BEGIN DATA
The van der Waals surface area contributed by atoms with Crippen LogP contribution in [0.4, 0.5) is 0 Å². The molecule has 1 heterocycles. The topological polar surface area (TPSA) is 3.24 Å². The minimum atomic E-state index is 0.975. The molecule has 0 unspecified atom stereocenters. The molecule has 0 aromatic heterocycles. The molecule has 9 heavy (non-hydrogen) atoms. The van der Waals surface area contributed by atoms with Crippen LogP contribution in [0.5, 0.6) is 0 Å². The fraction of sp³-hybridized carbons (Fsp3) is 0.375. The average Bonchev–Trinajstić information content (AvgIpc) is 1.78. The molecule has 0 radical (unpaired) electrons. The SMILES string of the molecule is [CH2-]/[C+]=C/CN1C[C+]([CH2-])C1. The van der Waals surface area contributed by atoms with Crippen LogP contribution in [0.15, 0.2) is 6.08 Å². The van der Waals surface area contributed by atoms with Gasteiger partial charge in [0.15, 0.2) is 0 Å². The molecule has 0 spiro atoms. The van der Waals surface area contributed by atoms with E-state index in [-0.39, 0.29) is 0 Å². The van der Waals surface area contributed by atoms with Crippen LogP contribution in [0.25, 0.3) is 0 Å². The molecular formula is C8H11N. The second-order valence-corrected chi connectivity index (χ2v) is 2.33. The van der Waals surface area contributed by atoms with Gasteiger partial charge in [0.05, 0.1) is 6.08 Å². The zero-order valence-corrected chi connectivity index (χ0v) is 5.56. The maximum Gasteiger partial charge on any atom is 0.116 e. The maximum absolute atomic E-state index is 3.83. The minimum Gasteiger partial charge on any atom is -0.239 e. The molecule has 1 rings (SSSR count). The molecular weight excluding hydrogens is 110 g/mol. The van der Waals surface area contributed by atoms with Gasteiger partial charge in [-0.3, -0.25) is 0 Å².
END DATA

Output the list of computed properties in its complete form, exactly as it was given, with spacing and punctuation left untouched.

The van der Waals surface area contributed by atoms with Crippen LogP contribution in [0.4, 0.5) is 0 Å². The molecule has 1 heterocycles. The topological polar surface area (TPSA) is 3.24 Å². The minimum atomic E-state index is 0.975. The molecule has 0 unspecified atom stereocenters. The molecule has 0 aromatic heterocycles. The molecule has 9 heavy (non-hydrogen) atoms. The van der Waals surface area contributed by atoms with Crippen LogP contribution in [0.5, 0.6) is 0 Å². The fraction of sp³-hybridized carbons (Fsp3) is 0.375. The average Bonchev–Trinajstić information content (AvgIpc) is 1.78. The molecule has 0 radical (unpaired) electrons. The SMILES string of the molecule is [CH2-]/[C+]=C/CN1C[C+]([CH2-])C1. The van der Waals surface area contributed by atoms with Crippen LogP contribution in [0.15, 0.2) is 6.08 Å². The van der Waals surface area contributed by atoms with Gasteiger partial charge in [0.15, 0.2) is 0 Å². The molecule has 0 spiro atoms. The van der Waals surface area contributed by atoms with E-state index in [-0.39, 0.29) is 0 Å². The van der Waals surface area contributed by atoms with Crippen LogP contribution in [0.25, 0.3) is 0 Å². The molecular formula is C8H11N. The second-order valence-corrected chi connectivity index (χ2v) is 2.33. The van der Waals surface area contributed by atoms with Gasteiger partial charge in [0.05, 0.1) is 6.08 Å². The zero-order valence-corrected chi connectivity index (χ0v) is 5.56. The maximum Gasteiger partial charge on any atom is 0.116 e. The maximum absolute atomic E-state index is 3.83. The minimum Gasteiger partial charge on any atom is -0.239 e. The molecule has 1 rings (SSSR count). The molecular weight excluding hydrogens is 110 g/mol. The van der Waals surface area contributed by atoms with Gasteiger partial charge in [-0.3, -0.25) is 0 Å².